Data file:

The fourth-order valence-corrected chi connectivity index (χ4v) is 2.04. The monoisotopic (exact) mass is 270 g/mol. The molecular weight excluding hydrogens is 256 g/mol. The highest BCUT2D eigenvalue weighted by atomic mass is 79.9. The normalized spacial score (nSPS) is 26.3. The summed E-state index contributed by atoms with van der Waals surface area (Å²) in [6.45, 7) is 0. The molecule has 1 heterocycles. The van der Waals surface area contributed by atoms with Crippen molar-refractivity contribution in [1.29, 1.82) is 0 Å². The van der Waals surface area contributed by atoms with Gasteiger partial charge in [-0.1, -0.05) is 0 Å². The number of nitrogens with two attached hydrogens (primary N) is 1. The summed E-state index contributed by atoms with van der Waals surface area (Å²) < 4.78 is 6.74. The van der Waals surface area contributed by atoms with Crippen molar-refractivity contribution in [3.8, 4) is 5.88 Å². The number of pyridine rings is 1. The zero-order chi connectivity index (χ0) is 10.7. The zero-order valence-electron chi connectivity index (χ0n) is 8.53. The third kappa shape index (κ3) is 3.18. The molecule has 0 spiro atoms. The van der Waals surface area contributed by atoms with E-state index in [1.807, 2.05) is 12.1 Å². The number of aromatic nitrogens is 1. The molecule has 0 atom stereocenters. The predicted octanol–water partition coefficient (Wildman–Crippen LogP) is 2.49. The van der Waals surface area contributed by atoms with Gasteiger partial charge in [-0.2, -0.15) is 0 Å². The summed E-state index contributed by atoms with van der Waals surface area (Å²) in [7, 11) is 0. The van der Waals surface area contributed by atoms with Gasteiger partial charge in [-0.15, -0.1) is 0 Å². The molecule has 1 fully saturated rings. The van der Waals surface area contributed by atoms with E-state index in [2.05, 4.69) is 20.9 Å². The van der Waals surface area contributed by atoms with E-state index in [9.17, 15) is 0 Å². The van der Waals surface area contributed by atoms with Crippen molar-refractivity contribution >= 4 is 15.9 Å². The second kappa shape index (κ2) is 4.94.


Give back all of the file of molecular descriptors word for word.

The fourth-order valence-corrected chi connectivity index (χ4v) is 2.04. The monoisotopic (exact) mass is 270 g/mol. The molecular weight excluding hydrogens is 256 g/mol. The highest BCUT2D eigenvalue weighted by atomic mass is 79.9. The normalized spacial score (nSPS) is 26.3. The summed E-state index contributed by atoms with van der Waals surface area (Å²) in [6.45, 7) is 0. The molecule has 1 heterocycles. The van der Waals surface area contributed by atoms with Crippen molar-refractivity contribution in [1.29, 1.82) is 0 Å². The van der Waals surface area contributed by atoms with Gasteiger partial charge in [-0.1, -0.05) is 0 Å². The number of nitrogens with two attached hydrogens (primary N) is 1. The summed E-state index contributed by atoms with van der Waals surface area (Å²) < 4.78 is 6.74. The van der Waals surface area contributed by atoms with Crippen molar-refractivity contribution in [3.8, 4) is 5.88 Å². The number of pyridine rings is 1. The zero-order chi connectivity index (χ0) is 10.7. The zero-order valence-electron chi connectivity index (χ0n) is 8.53. The third kappa shape index (κ3) is 3.18. The molecule has 0 spiro atoms. The van der Waals surface area contributed by atoms with E-state index in [1.807, 2.05) is 12.1 Å². The number of aromatic nitrogens is 1. The molecule has 0 atom stereocenters. The predicted octanol–water partition coefficient (Wildman–Crippen LogP) is 2.49. The van der Waals surface area contributed by atoms with Gasteiger partial charge in [-0.2, -0.15) is 0 Å². The summed E-state index contributed by atoms with van der Waals surface area (Å²) in [7, 11) is 0. The van der Waals surface area contributed by atoms with Gasteiger partial charge in [-0.15, -0.1) is 0 Å². The molecule has 1 fully saturated rings. The van der Waals surface area contributed by atoms with E-state index in [2.05, 4.69) is 20.9 Å². The van der Waals surface area contributed by atoms with E-state index in [9.17, 15) is 0 Å². The van der Waals surface area contributed by atoms with Crippen molar-refractivity contribution >= 4 is 15.9 Å². The second kappa shape index (κ2) is 4.94.